When invited to write about my father, Ahmed Parvez, I had only two sources I could rely on: early childhood memories of my life with him in 1960’s London and what survives of him in my genes.
As I approach sixty, I am dismayed at the lack of positive words written about him and in this retrospective I too, struggle to find my own nuggets of virtue.
He was without doubt a very complex carbohydrate!
Misunderstood, multi-faceted, often delusional, perplexing, as mad as a Hatter and utterly lost. He was a tragic drama waiting to unfold daily, often bringing chaos, pain and frustration to everyday life.
On the other hand, in contrast, on a good day he was an extremely loving, lyrical, passionate, poetic, exceptionally creative, vibrant, charismatic man and an attentive, tactile Pappa.
In my mother, Rani (his first wife and mother to four of his six children) he found a loving soulmate who nurtured and nursed him, before he, so tragically, began his self-destruction and brought about his own downward spiral.
In the late 1950’s we rented a beautiful large apartment in the Royal Borough of Kensington, London. He would enjoy the stroll to Green Park to view the artists selling their work from the railings. He would watch street artists chalking the pavements and would fraternise with comedians, actors and artists in the local pubs by the BBC TV Studios. My father once brought home a young Egyptian actor for curry and not too long after this young man found great fame; a man by the name of Omar Sharif!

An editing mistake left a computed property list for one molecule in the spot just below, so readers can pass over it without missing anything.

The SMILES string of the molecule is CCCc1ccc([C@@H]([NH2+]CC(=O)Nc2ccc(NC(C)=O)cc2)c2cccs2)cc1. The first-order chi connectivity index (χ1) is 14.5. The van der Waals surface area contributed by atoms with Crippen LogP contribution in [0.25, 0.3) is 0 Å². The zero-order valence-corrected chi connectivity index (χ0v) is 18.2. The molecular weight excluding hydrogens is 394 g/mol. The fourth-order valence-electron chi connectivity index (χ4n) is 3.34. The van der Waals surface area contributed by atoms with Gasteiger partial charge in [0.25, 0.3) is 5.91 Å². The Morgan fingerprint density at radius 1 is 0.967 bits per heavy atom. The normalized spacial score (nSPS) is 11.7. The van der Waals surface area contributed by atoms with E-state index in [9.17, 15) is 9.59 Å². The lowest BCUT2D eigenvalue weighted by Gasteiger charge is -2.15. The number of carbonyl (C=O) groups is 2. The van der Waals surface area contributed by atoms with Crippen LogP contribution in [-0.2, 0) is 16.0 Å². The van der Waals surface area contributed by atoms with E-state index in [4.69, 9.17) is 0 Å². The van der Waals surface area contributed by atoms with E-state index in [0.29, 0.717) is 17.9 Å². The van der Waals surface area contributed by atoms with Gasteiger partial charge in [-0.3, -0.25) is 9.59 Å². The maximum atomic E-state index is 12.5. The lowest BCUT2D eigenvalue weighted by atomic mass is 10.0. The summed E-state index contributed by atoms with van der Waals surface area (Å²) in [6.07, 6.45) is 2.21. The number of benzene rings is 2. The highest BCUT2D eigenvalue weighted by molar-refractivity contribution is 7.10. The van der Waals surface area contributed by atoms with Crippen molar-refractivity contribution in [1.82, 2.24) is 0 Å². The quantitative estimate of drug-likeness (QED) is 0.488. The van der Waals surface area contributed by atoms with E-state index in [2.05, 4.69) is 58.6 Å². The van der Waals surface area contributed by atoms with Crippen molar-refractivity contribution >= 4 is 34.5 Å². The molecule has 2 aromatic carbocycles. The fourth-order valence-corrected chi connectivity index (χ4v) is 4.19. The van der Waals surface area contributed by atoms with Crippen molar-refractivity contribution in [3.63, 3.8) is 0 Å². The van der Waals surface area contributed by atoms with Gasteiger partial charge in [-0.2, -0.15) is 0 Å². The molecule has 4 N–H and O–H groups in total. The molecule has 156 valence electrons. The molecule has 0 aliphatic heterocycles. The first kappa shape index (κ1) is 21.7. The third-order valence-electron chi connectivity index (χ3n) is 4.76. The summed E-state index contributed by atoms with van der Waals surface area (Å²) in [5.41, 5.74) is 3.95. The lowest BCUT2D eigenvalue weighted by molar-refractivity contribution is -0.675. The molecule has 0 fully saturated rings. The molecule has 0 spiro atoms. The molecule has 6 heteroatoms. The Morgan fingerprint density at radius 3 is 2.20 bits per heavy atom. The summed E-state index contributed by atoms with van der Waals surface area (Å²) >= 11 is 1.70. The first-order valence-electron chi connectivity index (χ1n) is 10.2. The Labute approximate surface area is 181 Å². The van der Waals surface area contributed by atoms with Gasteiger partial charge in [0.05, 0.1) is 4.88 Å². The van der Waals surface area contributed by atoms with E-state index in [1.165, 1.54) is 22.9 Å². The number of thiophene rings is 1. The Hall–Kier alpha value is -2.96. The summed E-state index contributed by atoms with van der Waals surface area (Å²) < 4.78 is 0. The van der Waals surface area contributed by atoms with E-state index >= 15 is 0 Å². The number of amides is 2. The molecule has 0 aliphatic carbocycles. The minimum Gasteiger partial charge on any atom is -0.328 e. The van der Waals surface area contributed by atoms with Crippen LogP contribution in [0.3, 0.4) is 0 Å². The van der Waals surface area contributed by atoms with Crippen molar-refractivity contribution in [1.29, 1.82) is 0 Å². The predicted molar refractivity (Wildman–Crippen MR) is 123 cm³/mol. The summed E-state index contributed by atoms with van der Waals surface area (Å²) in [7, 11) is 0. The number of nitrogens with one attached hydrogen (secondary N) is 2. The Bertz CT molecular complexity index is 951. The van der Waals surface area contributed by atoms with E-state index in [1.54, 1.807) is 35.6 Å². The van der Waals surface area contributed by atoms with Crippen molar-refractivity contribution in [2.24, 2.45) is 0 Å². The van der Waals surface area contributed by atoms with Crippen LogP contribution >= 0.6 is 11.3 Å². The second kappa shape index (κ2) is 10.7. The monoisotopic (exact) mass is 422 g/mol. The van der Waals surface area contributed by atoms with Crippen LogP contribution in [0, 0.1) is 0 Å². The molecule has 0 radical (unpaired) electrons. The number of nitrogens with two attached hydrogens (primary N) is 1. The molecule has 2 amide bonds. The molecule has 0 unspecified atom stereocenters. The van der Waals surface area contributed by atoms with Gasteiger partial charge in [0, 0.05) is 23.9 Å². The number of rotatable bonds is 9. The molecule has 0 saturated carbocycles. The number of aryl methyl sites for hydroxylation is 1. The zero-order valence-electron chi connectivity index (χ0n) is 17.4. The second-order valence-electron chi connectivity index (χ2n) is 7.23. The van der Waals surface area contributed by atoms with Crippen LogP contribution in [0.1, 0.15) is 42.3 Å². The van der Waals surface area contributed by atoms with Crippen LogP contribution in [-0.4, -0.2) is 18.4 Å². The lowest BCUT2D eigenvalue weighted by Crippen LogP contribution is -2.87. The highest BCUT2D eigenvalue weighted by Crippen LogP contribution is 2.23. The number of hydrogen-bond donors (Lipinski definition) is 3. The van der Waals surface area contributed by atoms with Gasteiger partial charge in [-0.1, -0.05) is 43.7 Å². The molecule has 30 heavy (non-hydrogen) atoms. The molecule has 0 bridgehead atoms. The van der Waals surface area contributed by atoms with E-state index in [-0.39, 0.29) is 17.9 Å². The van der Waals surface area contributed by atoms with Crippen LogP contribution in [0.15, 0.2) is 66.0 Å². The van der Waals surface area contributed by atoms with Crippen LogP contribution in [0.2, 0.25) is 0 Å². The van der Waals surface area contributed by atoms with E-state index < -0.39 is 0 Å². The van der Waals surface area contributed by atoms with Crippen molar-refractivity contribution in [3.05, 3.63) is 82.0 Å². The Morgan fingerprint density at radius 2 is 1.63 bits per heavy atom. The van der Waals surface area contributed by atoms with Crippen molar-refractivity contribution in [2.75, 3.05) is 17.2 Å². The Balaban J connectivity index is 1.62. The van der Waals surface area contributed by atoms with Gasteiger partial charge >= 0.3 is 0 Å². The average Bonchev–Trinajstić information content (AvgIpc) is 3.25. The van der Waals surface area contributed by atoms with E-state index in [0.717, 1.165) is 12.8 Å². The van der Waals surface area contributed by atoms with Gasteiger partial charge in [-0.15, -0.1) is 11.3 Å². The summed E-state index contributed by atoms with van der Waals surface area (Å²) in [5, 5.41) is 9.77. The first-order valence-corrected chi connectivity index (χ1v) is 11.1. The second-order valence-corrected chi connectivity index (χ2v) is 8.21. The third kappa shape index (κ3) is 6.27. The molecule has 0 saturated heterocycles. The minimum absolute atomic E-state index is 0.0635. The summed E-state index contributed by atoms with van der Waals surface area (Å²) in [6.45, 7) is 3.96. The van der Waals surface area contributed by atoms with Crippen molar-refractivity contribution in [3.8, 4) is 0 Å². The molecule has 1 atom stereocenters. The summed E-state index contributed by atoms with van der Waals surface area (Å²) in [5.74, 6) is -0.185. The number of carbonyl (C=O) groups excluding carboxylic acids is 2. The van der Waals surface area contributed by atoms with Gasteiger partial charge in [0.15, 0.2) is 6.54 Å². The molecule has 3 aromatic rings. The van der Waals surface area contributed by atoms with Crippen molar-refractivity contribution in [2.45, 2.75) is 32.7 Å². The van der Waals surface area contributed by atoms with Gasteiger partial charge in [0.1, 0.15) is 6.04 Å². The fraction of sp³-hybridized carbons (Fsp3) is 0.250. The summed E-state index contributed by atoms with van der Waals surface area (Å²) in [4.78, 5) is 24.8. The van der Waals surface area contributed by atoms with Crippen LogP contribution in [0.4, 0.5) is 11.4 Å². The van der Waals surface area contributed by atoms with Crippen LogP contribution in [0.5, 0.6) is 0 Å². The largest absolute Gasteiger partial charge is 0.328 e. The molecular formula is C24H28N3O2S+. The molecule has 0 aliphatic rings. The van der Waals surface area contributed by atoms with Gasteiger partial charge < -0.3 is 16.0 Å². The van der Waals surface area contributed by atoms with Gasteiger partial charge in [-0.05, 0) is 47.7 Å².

His acquaintances were as colourful and flamboyant as he was. He would feed on life experience and then express this raw, organic energy through paint. He was, however, his own worst critic. Once, disappointed with one of his own large canvas works he set about destroying it and draping the wooden stretcher-frame around his shoulders. My mother found him walking up the street as if carrying a cross to his own crucifixion and noted that this may have been his penance.
He painted from home, exhibited and gained credibility with art dealers and critics. Victor Musgrave stated “without question, the outstanding artist from Pakistan who has made a very strong impact upon the English art world.”
A review from The Times suggested his work ‘highly charged with the restless energy of Modern Art; bursting into exciting cascades of colour’.
But following the births of four children and his increasing dependency on alcohol, arrears meant he could barely support his family.